The Lyre of Orpheus (Magill's Literary Annual 1990)
The Lyre of Orpheus is the final installment of what might become known as Robertson Davies’ Cornish Trilogy, a masterly series of interlocking narrations examining the correspondences between life and art. The central figure in the trilogy, central as exemplar of Davies’ concerns (Darcourt is his key commentator), is Francis Cornish—a mysterious figure whose life as an artist and government agent is detailed in What’s Bred in the Bone (1985), though much of it is summarized here and newly understood. Simon Darcourt’s task is to uncover the secrets of that life and to shape them into a book. He has the support and encouragement of the Cornish Foundation, on whose board he sits. The foundation, under the direction of Arthur Cornish, was established by Francis Cornish’s will to further humane studies and artistic enterprises.
In The Lyre of Orpheus, that charge has led the foundation to supporting the researches and creative efforts of a perverse graduate student, Hulda Schnakenburg, who has been given the opportunity to complete an unfinished opera sketched by the Romantic composer, critic, and author E. T. A. Hoffmann. Not only will the foundation support this research, it will fund a production of the completed opera. Hoffmann’s unfinished business comes to employ the talents of a great number of people in a...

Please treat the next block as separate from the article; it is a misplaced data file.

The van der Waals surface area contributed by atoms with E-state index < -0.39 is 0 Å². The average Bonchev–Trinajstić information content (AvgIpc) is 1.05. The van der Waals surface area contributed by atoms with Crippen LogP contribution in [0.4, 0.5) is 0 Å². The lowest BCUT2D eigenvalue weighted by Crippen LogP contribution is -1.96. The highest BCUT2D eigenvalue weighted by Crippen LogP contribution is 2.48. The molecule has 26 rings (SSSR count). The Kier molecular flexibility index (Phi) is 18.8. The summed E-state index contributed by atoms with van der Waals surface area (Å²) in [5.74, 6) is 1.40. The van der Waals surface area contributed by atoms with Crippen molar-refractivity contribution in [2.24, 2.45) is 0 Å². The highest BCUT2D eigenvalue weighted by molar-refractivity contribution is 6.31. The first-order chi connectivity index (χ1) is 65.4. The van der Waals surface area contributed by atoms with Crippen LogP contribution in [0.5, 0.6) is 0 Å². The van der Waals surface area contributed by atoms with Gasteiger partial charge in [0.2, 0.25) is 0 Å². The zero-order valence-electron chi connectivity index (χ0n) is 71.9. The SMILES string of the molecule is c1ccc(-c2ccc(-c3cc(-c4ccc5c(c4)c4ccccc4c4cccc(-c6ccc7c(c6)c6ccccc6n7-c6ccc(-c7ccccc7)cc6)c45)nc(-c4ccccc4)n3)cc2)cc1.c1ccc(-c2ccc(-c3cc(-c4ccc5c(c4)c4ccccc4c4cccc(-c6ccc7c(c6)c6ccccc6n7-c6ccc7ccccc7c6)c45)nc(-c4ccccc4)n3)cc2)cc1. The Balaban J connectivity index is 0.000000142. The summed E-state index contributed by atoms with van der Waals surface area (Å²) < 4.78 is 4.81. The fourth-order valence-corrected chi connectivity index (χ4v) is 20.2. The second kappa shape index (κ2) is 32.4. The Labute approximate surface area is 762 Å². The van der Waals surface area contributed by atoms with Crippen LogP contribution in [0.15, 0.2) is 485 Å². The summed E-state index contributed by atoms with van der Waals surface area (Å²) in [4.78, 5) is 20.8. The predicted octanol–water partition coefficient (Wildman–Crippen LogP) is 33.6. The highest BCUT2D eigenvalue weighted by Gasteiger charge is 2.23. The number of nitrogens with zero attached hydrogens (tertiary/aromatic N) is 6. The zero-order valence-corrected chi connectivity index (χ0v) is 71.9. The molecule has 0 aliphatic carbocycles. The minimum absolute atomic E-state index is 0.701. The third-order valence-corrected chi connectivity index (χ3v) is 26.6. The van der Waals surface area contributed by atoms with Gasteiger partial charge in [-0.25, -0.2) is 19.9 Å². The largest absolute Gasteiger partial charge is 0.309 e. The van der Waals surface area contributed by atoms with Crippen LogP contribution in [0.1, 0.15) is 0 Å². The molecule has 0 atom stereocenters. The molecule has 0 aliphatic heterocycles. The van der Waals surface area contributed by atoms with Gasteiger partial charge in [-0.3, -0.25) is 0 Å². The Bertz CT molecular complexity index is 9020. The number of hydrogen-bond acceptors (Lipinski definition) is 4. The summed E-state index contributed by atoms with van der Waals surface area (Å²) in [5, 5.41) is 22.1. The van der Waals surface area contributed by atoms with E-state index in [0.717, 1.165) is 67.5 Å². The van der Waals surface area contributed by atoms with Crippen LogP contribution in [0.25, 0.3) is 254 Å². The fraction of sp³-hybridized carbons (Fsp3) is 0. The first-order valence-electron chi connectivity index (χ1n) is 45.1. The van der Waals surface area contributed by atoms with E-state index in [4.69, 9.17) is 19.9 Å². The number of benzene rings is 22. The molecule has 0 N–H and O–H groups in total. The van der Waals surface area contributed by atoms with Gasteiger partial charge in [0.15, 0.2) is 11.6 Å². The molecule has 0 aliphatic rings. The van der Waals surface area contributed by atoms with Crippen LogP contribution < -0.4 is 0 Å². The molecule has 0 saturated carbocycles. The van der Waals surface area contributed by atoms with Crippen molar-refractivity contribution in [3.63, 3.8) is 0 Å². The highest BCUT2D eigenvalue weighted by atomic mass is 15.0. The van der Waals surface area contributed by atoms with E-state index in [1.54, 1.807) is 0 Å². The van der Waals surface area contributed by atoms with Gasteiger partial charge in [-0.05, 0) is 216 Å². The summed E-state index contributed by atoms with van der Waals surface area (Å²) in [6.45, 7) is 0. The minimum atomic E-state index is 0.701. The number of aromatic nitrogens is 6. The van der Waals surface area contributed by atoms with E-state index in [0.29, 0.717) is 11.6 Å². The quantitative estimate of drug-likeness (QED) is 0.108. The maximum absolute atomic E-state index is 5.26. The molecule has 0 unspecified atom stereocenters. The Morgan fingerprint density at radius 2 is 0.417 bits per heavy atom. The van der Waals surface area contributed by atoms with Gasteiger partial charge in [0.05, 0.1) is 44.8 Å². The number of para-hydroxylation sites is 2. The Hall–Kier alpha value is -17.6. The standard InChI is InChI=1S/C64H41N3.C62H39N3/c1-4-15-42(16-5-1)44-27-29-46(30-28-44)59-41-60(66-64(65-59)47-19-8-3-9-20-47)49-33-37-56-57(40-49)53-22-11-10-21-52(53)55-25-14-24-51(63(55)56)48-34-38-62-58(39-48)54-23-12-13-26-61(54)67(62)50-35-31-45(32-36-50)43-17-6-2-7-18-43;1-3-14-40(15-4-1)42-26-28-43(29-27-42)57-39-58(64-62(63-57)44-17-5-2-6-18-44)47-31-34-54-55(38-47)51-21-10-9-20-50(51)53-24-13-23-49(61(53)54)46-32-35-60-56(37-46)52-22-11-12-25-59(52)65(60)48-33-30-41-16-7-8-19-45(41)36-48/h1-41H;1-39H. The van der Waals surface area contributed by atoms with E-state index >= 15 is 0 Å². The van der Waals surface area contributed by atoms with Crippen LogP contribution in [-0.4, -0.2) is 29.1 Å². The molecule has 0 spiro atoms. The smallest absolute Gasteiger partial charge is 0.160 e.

(The entire section is 1772 words.)
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Bibliography (Magill's Literary Annual 1990)
The Christian Century. CVI, February 1, 1989, p.43.
London Review of Books. X, November 10, 1988, p.19.
Los Angeles Times Book Review. January 29, 1989, p.2.
The New Republic. CC, April 24, 1989, p.38.
The New York Review of Books. XXXVI, April 13, 1989, p.35.
The New York Times Book Review. XCIV, January 8, 1989, p.7.
Publishers Weekly. CCXXXIV, October 14, 1988, p.48.
Time. CXXXII, December 26, 1988, p.77.
The Times Literary Supplement. September 23, 1988, p.1040.
The Washington Post Book World. XVIII, December 18, 1988, p.3.
(The entire section is 67 words.)